Born in Paris in 1840, Claude Monet became a master painter whose works have become synonymous with the Impressionist movement he helped found. An avid experimenter, Monet was known for painting the same subjects time and again, drawing inspiration from the unique qualities of color and light he saw each time he attempted to recreate it, leading to a wide, vibrant body of work.
Here are eleven little-known facts about the life of Claude Monet.
Claude Monet, Caricature of Jules Didier (“Butterfly Man”), c. 1858.
Monet displayed keen artistic sensibilities from childhood and attended the Le Havre secondary school of the arts in 1851. But the artist wasn’t always known for his paintings. When he was fifteen, Monet was a caricaturist and sold charcoal drawings.
Eugène Boudin, Le Havre, The Port, 1884.
Today, Monet is known for his ability to capture light in dramatic landscapes, but at age fifteen, it was the landscape painter Eugène Boudin who inspired Monet to leave caricatures behind. In 1856, Boudin taught Monet to paint outdoors, or en plein air, on the beaches of Normandy, where he studied the changing weather and light.
At the time, painting outside was relatively uncommon, though it later became an important part of the Impressionist movement. Monet later said his success as a painter was due to Eugène Boudin.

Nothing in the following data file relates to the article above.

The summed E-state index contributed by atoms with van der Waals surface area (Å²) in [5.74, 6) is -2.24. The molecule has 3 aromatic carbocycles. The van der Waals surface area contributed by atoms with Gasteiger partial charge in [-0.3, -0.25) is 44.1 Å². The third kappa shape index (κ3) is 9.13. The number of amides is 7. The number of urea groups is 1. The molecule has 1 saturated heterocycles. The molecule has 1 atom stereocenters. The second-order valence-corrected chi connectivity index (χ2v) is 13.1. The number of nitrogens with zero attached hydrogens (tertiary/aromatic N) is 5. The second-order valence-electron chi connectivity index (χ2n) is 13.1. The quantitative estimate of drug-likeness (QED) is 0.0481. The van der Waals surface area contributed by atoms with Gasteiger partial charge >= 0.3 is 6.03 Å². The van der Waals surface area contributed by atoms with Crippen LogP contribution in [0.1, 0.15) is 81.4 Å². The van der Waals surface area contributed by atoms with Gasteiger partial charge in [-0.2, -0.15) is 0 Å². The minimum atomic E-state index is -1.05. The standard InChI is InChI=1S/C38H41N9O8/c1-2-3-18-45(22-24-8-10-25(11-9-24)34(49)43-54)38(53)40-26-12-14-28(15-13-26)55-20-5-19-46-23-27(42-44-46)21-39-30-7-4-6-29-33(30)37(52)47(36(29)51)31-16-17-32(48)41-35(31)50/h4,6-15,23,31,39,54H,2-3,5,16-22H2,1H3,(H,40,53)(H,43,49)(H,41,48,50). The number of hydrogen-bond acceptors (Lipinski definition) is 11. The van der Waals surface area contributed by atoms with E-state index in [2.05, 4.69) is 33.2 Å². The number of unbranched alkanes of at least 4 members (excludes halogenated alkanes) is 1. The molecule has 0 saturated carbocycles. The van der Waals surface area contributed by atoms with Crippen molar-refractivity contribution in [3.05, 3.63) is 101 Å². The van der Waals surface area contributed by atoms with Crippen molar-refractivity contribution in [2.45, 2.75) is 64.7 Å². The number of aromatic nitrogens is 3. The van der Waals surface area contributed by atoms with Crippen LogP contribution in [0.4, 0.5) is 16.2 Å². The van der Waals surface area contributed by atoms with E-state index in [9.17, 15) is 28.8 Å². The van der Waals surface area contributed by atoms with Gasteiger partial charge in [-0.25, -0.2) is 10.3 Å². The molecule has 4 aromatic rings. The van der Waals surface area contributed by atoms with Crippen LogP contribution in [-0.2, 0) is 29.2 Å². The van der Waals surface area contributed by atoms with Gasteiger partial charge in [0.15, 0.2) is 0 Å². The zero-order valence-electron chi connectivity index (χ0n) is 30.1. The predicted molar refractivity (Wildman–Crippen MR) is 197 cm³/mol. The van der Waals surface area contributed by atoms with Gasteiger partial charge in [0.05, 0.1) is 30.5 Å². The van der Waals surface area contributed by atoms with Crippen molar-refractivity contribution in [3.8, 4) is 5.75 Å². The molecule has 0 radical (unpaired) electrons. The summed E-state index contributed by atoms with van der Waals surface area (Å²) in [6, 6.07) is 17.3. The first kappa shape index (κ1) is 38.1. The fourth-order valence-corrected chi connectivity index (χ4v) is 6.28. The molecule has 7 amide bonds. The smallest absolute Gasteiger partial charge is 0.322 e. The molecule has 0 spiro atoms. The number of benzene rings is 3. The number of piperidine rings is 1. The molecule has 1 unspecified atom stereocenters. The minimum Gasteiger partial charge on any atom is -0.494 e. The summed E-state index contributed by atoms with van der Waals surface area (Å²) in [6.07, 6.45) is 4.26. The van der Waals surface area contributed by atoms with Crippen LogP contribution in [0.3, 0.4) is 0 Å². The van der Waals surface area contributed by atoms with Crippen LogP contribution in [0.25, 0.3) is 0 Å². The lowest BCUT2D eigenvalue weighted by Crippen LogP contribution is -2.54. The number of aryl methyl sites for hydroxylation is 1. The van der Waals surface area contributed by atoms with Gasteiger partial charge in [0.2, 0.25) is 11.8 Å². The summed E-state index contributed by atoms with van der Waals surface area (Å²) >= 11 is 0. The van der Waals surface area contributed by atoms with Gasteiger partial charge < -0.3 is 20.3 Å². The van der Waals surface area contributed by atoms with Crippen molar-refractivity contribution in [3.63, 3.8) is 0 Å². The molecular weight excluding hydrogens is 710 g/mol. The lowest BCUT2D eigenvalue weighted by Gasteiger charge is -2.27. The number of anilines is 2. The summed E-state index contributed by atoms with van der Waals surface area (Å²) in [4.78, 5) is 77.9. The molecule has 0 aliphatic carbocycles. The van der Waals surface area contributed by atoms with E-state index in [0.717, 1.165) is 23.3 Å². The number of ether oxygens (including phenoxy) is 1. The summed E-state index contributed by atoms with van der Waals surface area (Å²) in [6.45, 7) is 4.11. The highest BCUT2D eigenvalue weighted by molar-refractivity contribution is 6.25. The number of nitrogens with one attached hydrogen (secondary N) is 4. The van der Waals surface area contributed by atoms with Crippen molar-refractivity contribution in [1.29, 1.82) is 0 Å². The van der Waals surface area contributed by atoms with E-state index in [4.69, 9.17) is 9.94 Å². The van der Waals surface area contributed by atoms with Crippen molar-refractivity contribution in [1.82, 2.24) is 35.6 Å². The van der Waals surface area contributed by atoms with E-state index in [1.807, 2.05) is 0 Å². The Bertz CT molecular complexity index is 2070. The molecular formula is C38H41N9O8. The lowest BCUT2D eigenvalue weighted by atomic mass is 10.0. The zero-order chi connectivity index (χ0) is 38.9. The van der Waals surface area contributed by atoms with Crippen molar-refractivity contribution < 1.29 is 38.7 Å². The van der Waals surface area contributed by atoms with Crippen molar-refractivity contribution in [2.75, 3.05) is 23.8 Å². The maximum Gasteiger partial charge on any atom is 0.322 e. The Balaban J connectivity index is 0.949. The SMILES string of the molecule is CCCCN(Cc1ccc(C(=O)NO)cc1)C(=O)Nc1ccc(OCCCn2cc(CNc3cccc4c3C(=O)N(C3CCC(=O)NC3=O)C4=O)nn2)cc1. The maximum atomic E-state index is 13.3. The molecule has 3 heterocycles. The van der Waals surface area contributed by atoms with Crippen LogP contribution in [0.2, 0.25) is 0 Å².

Portrait of Monet by Nadar.
In 1868, an impoverished Monet faced severe depression and attempted to kill himself by jumping off a bridge into the Seine. Though Monet survived the fall and became one of the most prominent painters of the late 19th and early 20th centuries, he struggled with depression for the rest of his life.
Claude Monet, Impression, Sunrise, 1872.
Though he didn’t know it when he titled it, Monet’s painting Impression, Sunrise, painted in 1873, became the inspiration for the name of the artistic movement for which the artist is so well known.
In 1874, Claude Monet, Edgar Degas, Camille Pissarro, Édouard Manet, and Paul Cézanne, founded the Anonymous Society of Painters, Sculptors, and Printmakers, etc., along with several other artists whose works were rejected by the Salon. The group held an exhibition of their work that year in Paris. This showing later became known as the first Impressionist exhibition.
The works at the exhibition received many critical reviews, one of which was written by Louis Leroy, who latched onto Monet’s use of the word “impression” in the title of his painting as a derogatory description of what called the “unfinished” nature of Monet’s painting.
The artists then defiantly adopted the term impressionist to describe their work, and it became the name of the movement.
Monet, on the right, in his garden.
In 1883, Monet’s family moved to Giverny and started the famous garden that still stands at his home today. In 1893, Monet bought extra land and diverted water from river to create his water garden. Wanting to make the garden as aesthetically pleasing as possible, he imported plants from all over the world, including his iconic water lilies. His neighbors, however, were cattle farmers and were afraid that his new aquatic plants would poison the water and kill their animals.